Then, we invite you to share what you did as a family on your blog or in the comment section which will be open on our link up post which will appear on Monday, March 21st.

PLAN a party (big or small!) for your family. CELEBRATE with those who are closest to you! Write up a blog post and/or come back and leave a comment on Monday, March 21st to share what you did.

Simple or complex, any little thing you do to celebrate with your family will be very much appreciate by them, we are certain, and will go towards making some very pleasant memories with those that you love.

Go forth! Be creative! Have fun! Make the most of it!

Happy Spring!!!

Monday, March 7, 2011


from Crystal

Looking for fun ideas for an upcoming Spring Party or St. Patrick's Day celebration? Here are a few ideas I've found around the WWW. (These could even be used as part of a Noah's Ark shower!)

Martha Stewart has probably the most famous Rainbow Food Cake. (Linked to recipe.)

I've made this cupcake version which I found in the FamilyFun magazine.

Pioneer Woman has these gluten-free pancakes on her Tasty Kitchen Blog.

A classic treat, popcorn gets a rainbow touch thanks to Jell-O.

On a less sugary note - Rainbow Pasta Salad!

Giggleberry Creations has these yummy fruit kabobs, as well as other rainbow foods on their blog. (You really should check out their entire post in which the fruit kabobs are listed for lots of ideas for rainbow fun!)

Have fun planning ways to celebrate the upcoming season and holiday with your family!

Do you have ideas to share with us? Please leave them in the comment section.

Thursday, March 3, 2011

Homemaking Meme

from Carrie

Today Barbara H. at Stray Thoughts posed a little Homemaking Meme to the rest of us. I thought it would be interesting to play along today so that you can see how our house generally runs. (This is a good way to get to know me a little bit better. You can see that my house is NOT always spotless!!) As I've said before, my husband and I like throwing large parties but we don't always keep the house in tip-top shape for it. Here are my answers to Barbara's questions. Click over to her site and play along - if you dare!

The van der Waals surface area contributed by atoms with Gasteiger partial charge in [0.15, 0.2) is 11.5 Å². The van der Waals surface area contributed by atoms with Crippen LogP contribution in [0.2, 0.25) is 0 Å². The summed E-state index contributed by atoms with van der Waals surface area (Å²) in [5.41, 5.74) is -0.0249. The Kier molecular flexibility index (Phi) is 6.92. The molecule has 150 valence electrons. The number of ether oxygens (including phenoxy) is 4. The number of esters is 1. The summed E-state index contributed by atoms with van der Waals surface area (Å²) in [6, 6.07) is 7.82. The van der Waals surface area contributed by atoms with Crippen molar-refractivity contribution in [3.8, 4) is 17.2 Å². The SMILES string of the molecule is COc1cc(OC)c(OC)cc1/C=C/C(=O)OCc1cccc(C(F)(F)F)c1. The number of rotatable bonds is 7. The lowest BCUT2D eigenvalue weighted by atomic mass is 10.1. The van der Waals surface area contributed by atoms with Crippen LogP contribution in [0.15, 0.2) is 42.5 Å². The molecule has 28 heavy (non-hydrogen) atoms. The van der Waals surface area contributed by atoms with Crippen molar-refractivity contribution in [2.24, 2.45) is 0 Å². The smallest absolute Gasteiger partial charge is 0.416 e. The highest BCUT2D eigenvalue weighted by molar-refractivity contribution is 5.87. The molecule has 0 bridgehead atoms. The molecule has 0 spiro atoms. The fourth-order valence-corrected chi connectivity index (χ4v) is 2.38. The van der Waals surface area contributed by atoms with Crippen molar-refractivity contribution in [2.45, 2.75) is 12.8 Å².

1. Do you make a plan for the week? The day? Or just go with the flow?

I may have a general idea of what I would like to see happen on any given day, but I've also grown way more flexible with the additional children added to the family! I do like to complete projects around the house but - being 8 months pregnant! - I am subject to the energy flow. And that's low these days. I'm learning to just let things go.

2. When is your best planning time?

I usually make mental lists for myself as I'm going to bed at night. So...late in the evening. Whenever I'm drifting off to sleep.

3. Do you clean room by room or task by task (e.g., do you dust the whole house at one time, or do you clean the living room completely before going on to another room?)

I'm somewhere in the middle. (Sheesh! In answering these questions I'm feeling terribly random! I tend to think of myself as organized but now I'm thinking perhaps not!) I usually start in one room and as I'm cleaning things up and putting things away I inadvertently clean other spots in the house as I go along. For example, if I'm cleaning the kitchen, I'll take the towels to the laundry basket and along the way I may stop in various other rooms and pick up laundry so as to save myself a trip later on!) I call it Energy Conservation Cleaning. ;)

4. Do you do certain tasks every day every week, like a shopping day, a laundry day, etc.?

Definitely not. I'm a mixture of a homebody and someone who needs to escape. So I tend to save errands for the day when I feel like I can't stay in the house for one more minute! This varies from week-to-week. Laundry used to be done on Wed/Thursdays but, again, pregnancy has kind of messed with that plan. Now it's being done when the pile is high and someone is out of clothes.

(If you can believe this - we're still hosting events in our house during this time. If we didn't, I don't know that our house would ever been truly clean!)

5. What’s your least favorite housecleaning task?

Dusting! I am an anti-knick-knack person as a result. The fewer things that need dusting, the happier I am!

6. Do you have a favorite housecleaning task?